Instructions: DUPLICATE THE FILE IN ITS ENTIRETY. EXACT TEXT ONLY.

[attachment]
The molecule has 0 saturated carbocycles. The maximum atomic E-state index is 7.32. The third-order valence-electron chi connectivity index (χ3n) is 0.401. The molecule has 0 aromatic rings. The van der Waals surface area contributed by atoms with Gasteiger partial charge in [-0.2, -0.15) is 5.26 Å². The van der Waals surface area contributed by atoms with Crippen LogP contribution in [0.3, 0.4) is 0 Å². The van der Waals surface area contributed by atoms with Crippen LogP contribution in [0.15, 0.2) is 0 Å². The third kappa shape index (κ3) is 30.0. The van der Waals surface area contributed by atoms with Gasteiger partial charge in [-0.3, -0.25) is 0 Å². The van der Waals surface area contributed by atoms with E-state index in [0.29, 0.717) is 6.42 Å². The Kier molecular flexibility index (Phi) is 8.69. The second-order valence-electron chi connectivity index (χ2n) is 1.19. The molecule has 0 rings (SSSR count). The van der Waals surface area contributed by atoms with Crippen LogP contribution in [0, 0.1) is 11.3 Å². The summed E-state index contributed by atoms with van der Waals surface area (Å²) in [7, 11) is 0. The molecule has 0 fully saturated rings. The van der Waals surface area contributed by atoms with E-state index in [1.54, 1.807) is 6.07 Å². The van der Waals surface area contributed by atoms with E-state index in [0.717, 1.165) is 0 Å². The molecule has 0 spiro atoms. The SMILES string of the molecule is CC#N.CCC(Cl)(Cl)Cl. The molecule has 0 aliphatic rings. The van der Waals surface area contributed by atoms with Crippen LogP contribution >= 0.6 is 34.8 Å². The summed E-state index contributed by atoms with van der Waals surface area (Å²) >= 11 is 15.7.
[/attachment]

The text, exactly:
The molecule has 0 saturated carbocycles. The maximum atomic E-state index is 7.32. The third-order valence-electron chi connectivity index (χ3n) is 0.401. The molecule has 0 aromatic rings. The van der Waals surface area contributed by atoms with Gasteiger partial charge in [-0.2, -0.15) is 5.26 Å². The van der Waals surface area contributed by atoms with Crippen LogP contribution in [0.3, 0.4) is 0 Å². The van der Waals surface area contributed by atoms with Crippen LogP contribution in [0.15, 0.2) is 0 Å². The third kappa shape index (κ3) is 30.0. The van der Waals surface area contributed by atoms with Gasteiger partial charge in [-0.3, -0.25) is 0 Å². The van der Waals surface area contributed by atoms with E-state index in [0.29, 0.717) is 6.42 Å². The Kier molecular flexibility index (Phi) is 8.69. The second-order valence-electron chi connectivity index (χ2n) is 1.19. The molecule has 0 rings (SSSR count). The van der Waals surface area contributed by atoms with Crippen LogP contribution in [0, 0.1) is 11.3 Å². The summed E-state index contributed by atoms with van der Waals surface area (Å²) in [7, 11) is 0. The molecule has 0 fully saturated rings. The van der Waals surface area contributed by atoms with E-state index in [1.54, 1.807) is 6.07 Å². The van der Waals surface area contributed by atoms with E-state index in [0.717, 1.165) is 0 Å². The molecule has 0 spiro atoms. The SMILES string of the molecule is CC#N.CCC(Cl)(Cl)Cl. The molecule has 0 aliphatic rings. The van der Waals surface area contributed by atoms with Crippen LogP contribution >= 0.6 is 34.8 Å². The summed E-state index contributed by atoms with van der Waals surface area (Å²) >= 11 is 15.7.